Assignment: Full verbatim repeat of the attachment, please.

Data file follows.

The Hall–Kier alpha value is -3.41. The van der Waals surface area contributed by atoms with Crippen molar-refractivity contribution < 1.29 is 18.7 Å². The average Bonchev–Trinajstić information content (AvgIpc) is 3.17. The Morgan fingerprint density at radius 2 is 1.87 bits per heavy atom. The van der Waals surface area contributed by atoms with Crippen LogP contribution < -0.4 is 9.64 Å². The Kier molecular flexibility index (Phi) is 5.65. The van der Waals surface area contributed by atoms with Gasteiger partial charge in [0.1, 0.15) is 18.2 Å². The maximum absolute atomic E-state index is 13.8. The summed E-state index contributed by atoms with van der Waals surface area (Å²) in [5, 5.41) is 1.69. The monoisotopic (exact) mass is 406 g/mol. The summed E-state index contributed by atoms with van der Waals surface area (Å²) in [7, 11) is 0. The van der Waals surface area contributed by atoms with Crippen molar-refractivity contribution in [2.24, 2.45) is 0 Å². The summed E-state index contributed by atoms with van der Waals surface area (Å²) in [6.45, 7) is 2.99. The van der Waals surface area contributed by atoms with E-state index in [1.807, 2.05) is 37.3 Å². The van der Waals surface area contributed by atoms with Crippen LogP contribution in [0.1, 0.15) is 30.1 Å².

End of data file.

The Hall–Kier alpha value is -3.41. The van der Waals surface area contributed by atoms with Crippen molar-refractivity contribution < 1.29 is 18.7 Å². The average Bonchev–Trinajstić information content (AvgIpc) is 3.17. The Morgan fingerprint density at radius 2 is 1.87 bits per heavy atom. The van der Waals surface area contributed by atoms with Crippen LogP contribution < -0.4 is 9.64 Å². The Kier molecular flexibility index (Phi) is 5.65. The van der Waals surface area contributed by atoms with Gasteiger partial charge in [0.1, 0.15) is 18.2 Å². The maximum absolute atomic E-state index is 13.8. The summed E-state index contributed by atoms with van der Waals surface area (Å²) in [5, 5.41) is 1.69. The monoisotopic (exact) mass is 406 g/mol. The summed E-state index contributed by atoms with van der Waals surface area (Å²) in [7, 11) is 0. The van der Waals surface area contributed by atoms with Crippen molar-refractivity contribution in [2.24, 2.45) is 0 Å². The summed E-state index contributed by atoms with van der Waals surface area (Å²) in [6.45, 7) is 2.99. The van der Waals surface area contributed by atoms with E-state index in [1.807, 2.05) is 37.3 Å². The van der Waals surface area contributed by atoms with Crippen LogP contribution in [0.1, 0.15) is 30.1 Å².